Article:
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hillbillyhoedown
02-20-2009, 02:31 PM
I want some gloves that perform well in our rainy cold winter. I ride to work at 6 in the morning and it is frigid! I want a waterproof/breathable glove that isn't bulky like that which I would use to snowboard. I've used and liked liner style gloves, but they aren't waterproof, and I have blown the stitching out of every pair in no time. Any good experiences? And while we're at it how bout summer glove? Something with a good terry top to wipe up brow sweat. Thanks all......

zpl
02-20-2009, 04:59 PM
I've only owned them a month, but I like my Pearl Izumi Cyclone gloves. Like you I wanted something that wasn't too thick and unwieldy but reasonably waterproof.

Scott

djasonpenney
02-20-2009, 07:02 PM
The Descente Wombat is a geat glove. No glove is perfectly waterproof, but the Wombat is perfect for the Portland area.

Extra points if you cover it with an "original glo-glov" http://www.pedigreen.com.

Philosophography
02-22-2009, 08:00 AM
I spent a bunch on some Pearl Izumi gloves and all the seams popped open in a short time--I'll never buy them again. I returned them and got some Gore waterproof gloves and they have been fantastic. That said, I think there is a lot to be said for having a few pair of tightly woven wool gloves. You can switch them out if they get too soaked and they stay warm when wet.

rainperimeter
02-22-2009, 11:08 AM
i've spent money on gloves from various manufacturers and on all but one pair i have been disappointed (the pair i liked are Lake mittens i bought for winter biking in minnesota.) about a year ago i bought some off brand 'windblock' fleece mittens at andy and bax. the type that has the flap over the fingers you can peel back for finger use. they're made by Montana Mountaineering (?), cost all of twelve bucks and are super warm. in a downpour they don't hold up, but neither do any of the fancy waterproof gloves i've used, and really we don't get downpours that often anyways.

biciclero
02-23-2009, 10:14 AM
I still use a (dorky) pair of yellow dishwashing gloves over an appropriate liner (poly, wool) for really rainy weather. They are cheap, somewhat hi-vis (yellow, although not reflective), and waterPROOF. The cuffs are long enough to tuck up under a jacket sleeve; I retain enough dexterity to buckle helmet and bags. If you're into "cool", they definitely don't work--but if you're a bike dork...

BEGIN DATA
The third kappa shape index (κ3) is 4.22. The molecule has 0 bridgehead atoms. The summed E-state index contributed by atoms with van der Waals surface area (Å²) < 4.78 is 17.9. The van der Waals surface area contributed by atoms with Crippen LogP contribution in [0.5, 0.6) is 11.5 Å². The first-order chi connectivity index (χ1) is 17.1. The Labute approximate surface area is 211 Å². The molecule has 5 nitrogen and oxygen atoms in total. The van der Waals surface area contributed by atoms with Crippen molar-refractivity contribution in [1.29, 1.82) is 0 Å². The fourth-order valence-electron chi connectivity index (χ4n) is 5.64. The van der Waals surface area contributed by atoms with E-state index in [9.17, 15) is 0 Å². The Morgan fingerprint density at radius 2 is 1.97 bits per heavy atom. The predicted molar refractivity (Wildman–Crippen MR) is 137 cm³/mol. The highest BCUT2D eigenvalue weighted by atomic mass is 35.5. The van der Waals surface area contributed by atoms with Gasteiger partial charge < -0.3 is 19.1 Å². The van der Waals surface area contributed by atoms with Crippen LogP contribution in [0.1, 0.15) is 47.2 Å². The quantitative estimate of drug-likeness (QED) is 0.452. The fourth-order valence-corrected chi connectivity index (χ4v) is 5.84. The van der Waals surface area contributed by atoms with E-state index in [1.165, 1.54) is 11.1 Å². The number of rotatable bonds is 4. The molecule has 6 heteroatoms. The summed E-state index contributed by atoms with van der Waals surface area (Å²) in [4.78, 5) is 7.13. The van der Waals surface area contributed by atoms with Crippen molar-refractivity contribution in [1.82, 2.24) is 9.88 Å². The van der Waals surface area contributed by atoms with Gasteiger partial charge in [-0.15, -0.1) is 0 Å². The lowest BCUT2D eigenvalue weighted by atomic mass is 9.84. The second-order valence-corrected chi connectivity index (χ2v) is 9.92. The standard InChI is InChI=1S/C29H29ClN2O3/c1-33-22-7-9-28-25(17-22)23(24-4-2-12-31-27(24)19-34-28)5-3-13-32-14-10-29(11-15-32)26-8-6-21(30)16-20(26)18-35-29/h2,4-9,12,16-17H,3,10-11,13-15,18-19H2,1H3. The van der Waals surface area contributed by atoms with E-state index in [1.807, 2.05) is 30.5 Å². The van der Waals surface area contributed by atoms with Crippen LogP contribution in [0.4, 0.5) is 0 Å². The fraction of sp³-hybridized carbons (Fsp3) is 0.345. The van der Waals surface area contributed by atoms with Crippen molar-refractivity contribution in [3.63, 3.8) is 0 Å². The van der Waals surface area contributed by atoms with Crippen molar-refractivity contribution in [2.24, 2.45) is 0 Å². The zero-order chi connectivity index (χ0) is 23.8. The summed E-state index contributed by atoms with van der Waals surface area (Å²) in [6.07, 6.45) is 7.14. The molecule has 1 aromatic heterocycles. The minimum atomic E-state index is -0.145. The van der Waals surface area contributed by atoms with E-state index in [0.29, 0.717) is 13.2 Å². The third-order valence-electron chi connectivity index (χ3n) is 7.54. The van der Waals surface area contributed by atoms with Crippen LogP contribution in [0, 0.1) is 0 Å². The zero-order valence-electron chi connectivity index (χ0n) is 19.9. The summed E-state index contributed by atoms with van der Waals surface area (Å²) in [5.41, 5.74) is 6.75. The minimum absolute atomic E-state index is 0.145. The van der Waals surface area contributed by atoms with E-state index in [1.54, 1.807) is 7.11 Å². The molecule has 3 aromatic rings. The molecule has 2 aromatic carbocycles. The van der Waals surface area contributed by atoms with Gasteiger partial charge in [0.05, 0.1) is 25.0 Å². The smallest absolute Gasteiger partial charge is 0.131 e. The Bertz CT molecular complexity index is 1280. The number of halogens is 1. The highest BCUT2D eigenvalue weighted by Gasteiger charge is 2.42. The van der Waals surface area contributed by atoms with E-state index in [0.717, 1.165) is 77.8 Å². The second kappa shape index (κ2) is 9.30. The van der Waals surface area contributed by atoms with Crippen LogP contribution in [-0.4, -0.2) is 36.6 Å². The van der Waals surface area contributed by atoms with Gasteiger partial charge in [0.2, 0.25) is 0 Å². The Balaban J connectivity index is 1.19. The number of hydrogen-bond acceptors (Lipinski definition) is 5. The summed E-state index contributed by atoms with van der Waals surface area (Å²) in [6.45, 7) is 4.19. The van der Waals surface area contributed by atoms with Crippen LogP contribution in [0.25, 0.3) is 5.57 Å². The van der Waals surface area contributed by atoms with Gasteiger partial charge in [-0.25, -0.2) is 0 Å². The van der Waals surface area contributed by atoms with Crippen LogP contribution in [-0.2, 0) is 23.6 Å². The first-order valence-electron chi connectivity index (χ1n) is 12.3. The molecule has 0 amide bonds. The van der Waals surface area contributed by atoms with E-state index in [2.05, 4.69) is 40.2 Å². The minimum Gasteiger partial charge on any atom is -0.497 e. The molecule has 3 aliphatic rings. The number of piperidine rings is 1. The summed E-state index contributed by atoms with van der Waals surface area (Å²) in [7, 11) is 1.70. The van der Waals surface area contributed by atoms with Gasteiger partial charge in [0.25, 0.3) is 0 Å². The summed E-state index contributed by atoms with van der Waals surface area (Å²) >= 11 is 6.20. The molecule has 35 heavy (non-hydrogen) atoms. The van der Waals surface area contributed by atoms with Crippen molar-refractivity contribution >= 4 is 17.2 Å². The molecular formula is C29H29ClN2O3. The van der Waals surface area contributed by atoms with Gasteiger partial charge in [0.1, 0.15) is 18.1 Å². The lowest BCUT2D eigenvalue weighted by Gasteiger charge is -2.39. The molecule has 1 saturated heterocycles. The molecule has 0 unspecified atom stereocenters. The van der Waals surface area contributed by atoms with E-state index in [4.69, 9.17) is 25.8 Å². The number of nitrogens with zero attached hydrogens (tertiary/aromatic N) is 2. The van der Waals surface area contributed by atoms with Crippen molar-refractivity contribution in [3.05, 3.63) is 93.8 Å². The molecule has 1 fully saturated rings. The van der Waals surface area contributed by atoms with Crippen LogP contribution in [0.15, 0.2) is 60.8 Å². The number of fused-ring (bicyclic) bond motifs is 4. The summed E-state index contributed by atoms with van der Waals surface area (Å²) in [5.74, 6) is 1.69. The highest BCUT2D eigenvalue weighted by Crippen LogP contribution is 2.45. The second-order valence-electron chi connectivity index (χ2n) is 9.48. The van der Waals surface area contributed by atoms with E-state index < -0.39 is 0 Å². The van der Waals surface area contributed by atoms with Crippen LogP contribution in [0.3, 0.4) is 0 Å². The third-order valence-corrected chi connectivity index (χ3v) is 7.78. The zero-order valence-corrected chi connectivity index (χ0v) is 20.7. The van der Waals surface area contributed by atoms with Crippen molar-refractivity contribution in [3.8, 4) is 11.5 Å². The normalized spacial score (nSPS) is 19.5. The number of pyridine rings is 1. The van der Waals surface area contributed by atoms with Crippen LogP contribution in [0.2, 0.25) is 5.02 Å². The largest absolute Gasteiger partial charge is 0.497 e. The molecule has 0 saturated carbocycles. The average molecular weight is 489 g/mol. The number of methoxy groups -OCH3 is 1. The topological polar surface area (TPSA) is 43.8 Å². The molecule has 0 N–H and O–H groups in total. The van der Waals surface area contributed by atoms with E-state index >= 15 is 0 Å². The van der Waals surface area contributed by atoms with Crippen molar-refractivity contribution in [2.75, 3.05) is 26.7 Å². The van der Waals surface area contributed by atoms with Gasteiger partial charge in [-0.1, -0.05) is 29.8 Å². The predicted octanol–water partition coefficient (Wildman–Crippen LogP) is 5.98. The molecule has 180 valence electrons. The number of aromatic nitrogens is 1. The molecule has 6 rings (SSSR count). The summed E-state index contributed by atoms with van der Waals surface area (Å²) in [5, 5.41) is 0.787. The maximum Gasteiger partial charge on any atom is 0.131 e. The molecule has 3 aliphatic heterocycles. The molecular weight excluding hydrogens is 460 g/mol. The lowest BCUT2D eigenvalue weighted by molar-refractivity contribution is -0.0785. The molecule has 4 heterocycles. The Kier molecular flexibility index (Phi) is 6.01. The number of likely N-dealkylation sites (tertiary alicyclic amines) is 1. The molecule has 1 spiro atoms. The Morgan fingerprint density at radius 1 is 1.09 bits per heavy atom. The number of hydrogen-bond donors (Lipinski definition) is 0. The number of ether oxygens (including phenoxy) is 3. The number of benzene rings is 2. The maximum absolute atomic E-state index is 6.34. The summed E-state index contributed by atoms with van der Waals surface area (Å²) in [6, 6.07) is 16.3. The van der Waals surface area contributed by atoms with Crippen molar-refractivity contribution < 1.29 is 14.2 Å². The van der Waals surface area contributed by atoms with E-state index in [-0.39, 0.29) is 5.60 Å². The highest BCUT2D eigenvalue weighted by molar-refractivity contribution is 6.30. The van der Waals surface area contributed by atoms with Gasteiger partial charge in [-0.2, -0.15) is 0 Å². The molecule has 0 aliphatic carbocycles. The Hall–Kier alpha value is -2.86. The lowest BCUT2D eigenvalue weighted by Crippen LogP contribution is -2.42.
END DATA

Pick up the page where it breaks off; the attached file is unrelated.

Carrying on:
For literal freezing cold (which usually means not wet), I've found layers are the key. Regular summer padded, fingerless, bike gloves with liners or light poly work gloves over (or under) them, with some cheapo ($10) "weather-proof" gloves over that. The outer gloves are a little bit bulky, but nothing like ski gloves; they still work fine for my push/pull trigger shifters.

Axel
02-23-2009, 11:59 AM
I've only owned them a month, but I like my Pearl Izumi Cyclone gloves. Like you I wanted something that wasn't too thick and unwieldy but reasonably waterproof.


Recently switched from these gloves to a pair made by Trek ($35 at Bike Gallery in Beaverton, as seen at http://www.bonthronebikes.co.uk/356-231311).

I found that even with a liner glove inside the Cyclones, they were still not quite thick enough to keep out the cold and wind, which led to numb fingers. The Trek gloves have a super thick fleece lining on the inside and are WARM, no need to wear a second liner glove with these.
________
2RC146 (http://www.cyclechaos.com/wiki/Honda_2RC146)

boneshaker
03-02-2009, 08:48 PM
No glove is perfect and you'll find that one is good for summer months while others are better for fall/spring. That said, I do 90% of my riding in summer gloves over wool liners. I've given up on trying to keep my hands dry. If a glove is warm and water-proof, i'll sweat so hard they get wet anyway. The wool liners ($14 @ Rivercity) keep my hands warm and after a ride they dry quickly. I also use some Specialized Deflect gloves that are alright. They keep my hands dry and reasonably warm, but no all that comfortable.

Best bet, go to the store and try on lots of gloves. If nothing else, it's a good excuse to go to the LBS and look at stuff.

letsroll
03-14-2009, 09:23 AM
You will end up with different gloves for winter and summer. Summer I typically don't use any gloves. Winter if it is dry you can get away with a suprisingly thin glove. I had an old pair of summer full finger mountain bike gloves that I loved. Fingers would get a bit cold at the end of my 40 min commute from portland to hillsboro but they would try quickly and my hand only really got cold after I stopped to get coffee. Those gloves bit the dust so I have been riding in a pair of Swix gloves. Insulation on top of the hand, thin leather for the bottom. The best part is that if they get wet they dry quite nice for the ride home. I think I remember they make a pair of lobster gloves as well. My hands get cold easly due to frost bite a couple of years ago so keeping my hands relativly warm is very important. The best system in my view would be a plain shell glove that you could put anything under for warmth. Dont forget that if your arms and or your core is cold your hands will be cold as well.